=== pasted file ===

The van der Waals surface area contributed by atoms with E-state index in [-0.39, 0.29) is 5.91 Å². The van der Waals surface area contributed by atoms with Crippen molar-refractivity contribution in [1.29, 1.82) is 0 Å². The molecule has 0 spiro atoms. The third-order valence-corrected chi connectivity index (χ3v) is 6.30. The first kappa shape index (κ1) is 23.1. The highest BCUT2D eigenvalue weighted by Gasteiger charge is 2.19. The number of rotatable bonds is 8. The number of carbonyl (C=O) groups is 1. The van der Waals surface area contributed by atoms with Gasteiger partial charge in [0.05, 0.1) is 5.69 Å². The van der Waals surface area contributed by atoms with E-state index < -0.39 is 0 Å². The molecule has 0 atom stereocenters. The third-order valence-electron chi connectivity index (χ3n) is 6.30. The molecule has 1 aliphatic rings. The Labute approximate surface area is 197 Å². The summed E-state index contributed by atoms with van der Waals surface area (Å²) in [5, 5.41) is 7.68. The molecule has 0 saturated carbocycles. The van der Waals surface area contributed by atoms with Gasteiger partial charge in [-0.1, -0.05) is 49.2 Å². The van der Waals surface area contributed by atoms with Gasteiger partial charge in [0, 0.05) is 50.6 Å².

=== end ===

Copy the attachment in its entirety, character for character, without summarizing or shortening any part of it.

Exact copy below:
The van der Waals surface area contributed by atoms with E-state index in [-0.39, 0.29) is 5.91 Å². The van der Waals surface area contributed by atoms with Crippen molar-refractivity contribution in [1.29, 1.82) is 0 Å². The molecule has 0 spiro atoms. The third-order valence-corrected chi connectivity index (χ3v) is 6.30. The first kappa shape index (κ1) is 23.1. The highest BCUT2D eigenvalue weighted by Gasteiger charge is 2.19. The number of rotatable bonds is 8. The number of carbonyl (C=O) groups is 1. The van der Waals surface area contributed by atoms with Gasteiger partial charge in [0.05, 0.1) is 5.69 Å². The van der Waals surface area contributed by atoms with E-state index < -0.39 is 0 Å². The molecule has 0 atom stereocenters. The third-order valence-electron chi connectivity index (χ3n) is 6.30. The molecule has 1 aliphatic rings. The Labute approximate surface area is 197 Å². The summed E-state index contributed by atoms with van der Waals surface area (Å²) in [5, 5.41) is 7.68. The molecule has 0 saturated carbocycles. The van der Waals surface area contributed by atoms with Gasteiger partial charge in [-0.1, -0.05) is 49.2 Å². The van der Waals surface area contributed by atoms with Gasteiger partial charge in [0, 0.05) is 50.6 Å².